Pietro Barilla senior is remembered as a man who, albeit of a modest nature, possessed organizational skills and was tenacious in pursuing the goals he had set himself, gifted with a spirit of sacrifice, enormous intuition and remarkable social open-mindedness.

There is no doubt that in him it is possible to detect that epic sense of enterprise that fascinates today’s historians, who look not only at the purely economic aspect in entrepreneurial activity (the search for profits), but also at the realization of a vision, of a dream, the way in which an entrepreneur embodies his idea, winning faith in it and infecting others with his actions even before they have been carried out. It is this enthusiasm for enterprise, for risk-taking, for the ceaseless quest of innovation that places the entrepreneur above and beyond the economics of the figures on a balance sheet alone, and it is this characteristic that can be perceived in Pietro Barilla Senior and in his children and grand-children who would continue with his original idea in the same spirit.

In 1892, Pietro wanted to expand his turnover: he put the shop in Strada Vittorio Emanuele 252 in his wife’s name and bought a second shop in his own name in Borgo Onorato, where the products from the main bake-house were sold. As a result he subjected himself to an exhausting pace of work, but profits did not prove to be sufficient to cover the investment. On 26 June 1894, to save what could be saved from the onslaught of his creditors, he arranged for his wife to wind up the business in her name and opened up another one in the same street, Strada Vittorio Emanuele, at number 262, and on 3 July 1894 Pietro Barilla was forced to declare bankruptcy and give up his second shop. However, he was still not 50 years old and his time to retire had not yet arrived.

He continued to work in his wife’s shop, to seek out new initiatives, to plan innovations and modifications in order to adapt the production to the ever changing tastes of the public.

In 1898, after several years of hard, tenacious work, his finances improved to the point of allowing him to expand the warehouse for the raw material, flour. With the use of a small wooden press he superseded the manual production phase and made it at least partly mechanical; then, at the turn of the new century, he replaced this rudimentary piece of equipment with a cast iron press and a kneading machine with a revolving plate. As a result he increased the production of bread as well as that of pasta, which immediately went up to two quintals a day and already by 1903 had doubled. In 1905, with the engagement of five workers, the business reached a production of twenty-five quintals of pasta and saw a proportional increase in that of bread. Meanwhile, on 27 May 1904, his wife Giovanna died and it was therefore necessary to hand over the reins of the business to his sons Gualtiero and Riccardo. Before the moment of his death arrived, on 17 August 1912, Pietro senior had the satisfaction of being able to see the birth of his first grand-daughter, Riccardo’s daughter, baptized with the same name as her grandmother, to witness the opening of the new factory outside Barriera Vittorio Emanuele and thus to leave both his family and his Company, to which he had dedicated years of commitment, of dreams and hopes, and also seen – and why not – some failures and disappointments, in excellent hands.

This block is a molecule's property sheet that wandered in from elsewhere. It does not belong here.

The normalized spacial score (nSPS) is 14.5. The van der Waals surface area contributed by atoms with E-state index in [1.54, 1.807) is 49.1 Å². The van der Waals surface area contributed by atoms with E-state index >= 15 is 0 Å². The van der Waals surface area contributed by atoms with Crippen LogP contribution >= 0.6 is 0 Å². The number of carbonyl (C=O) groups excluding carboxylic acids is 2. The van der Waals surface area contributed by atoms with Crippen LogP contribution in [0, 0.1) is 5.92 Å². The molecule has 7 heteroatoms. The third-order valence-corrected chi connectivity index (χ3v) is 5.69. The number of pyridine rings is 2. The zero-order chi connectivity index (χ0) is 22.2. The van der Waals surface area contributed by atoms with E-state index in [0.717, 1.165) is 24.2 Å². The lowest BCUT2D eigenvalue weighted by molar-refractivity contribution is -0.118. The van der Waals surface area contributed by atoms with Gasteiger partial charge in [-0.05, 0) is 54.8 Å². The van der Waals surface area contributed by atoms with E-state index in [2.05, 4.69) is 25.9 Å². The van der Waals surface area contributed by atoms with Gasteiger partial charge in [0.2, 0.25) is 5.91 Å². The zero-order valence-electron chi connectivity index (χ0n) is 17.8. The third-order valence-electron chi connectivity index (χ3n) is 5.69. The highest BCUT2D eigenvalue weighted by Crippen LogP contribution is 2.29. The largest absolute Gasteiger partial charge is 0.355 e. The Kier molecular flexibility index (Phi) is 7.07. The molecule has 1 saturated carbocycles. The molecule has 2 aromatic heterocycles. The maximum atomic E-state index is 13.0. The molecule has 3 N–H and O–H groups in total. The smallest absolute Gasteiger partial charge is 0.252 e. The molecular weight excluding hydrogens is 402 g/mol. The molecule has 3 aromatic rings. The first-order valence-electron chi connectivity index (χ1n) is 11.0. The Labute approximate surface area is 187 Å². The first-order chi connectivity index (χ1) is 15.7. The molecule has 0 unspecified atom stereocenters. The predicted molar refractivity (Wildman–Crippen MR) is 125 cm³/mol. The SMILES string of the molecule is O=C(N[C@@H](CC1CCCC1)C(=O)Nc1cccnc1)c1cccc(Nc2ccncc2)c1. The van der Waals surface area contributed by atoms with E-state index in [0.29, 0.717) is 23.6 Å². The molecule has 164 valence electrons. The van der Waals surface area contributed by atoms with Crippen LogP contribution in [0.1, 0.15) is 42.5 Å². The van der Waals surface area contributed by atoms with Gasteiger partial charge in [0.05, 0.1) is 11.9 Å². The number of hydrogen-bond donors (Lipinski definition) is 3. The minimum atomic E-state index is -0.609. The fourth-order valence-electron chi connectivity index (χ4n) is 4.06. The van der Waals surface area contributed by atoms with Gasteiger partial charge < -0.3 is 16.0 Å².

Ubaldo Delsante


Sources and Bibliography

CCIAA, Matricola degli esercenti commercio arti e industrie nel Comune di Parma (from 1877 onwards).
Ministero dell’Agricoltura, Industria e Commercio, Le condizioni industriali di Parma (1890), ried. CCIAA, Parma-Bologna, Analisi, 1991, pp. 39-43.
BARILLA Riccardo, La storia della mia vita dal giorno che sono nato, mss. n.d. and Alla mia cara consorte ed ai miei cari figli, mss. of 14 Dec 1942, in ASB.
CASTELLI ZANZUCCHI Marisa, Piccola storia di un grande forno, in Barilla: cento anni di pubblicità e comunicazione. Milan, Pizzi, 1994, pp. 60-62.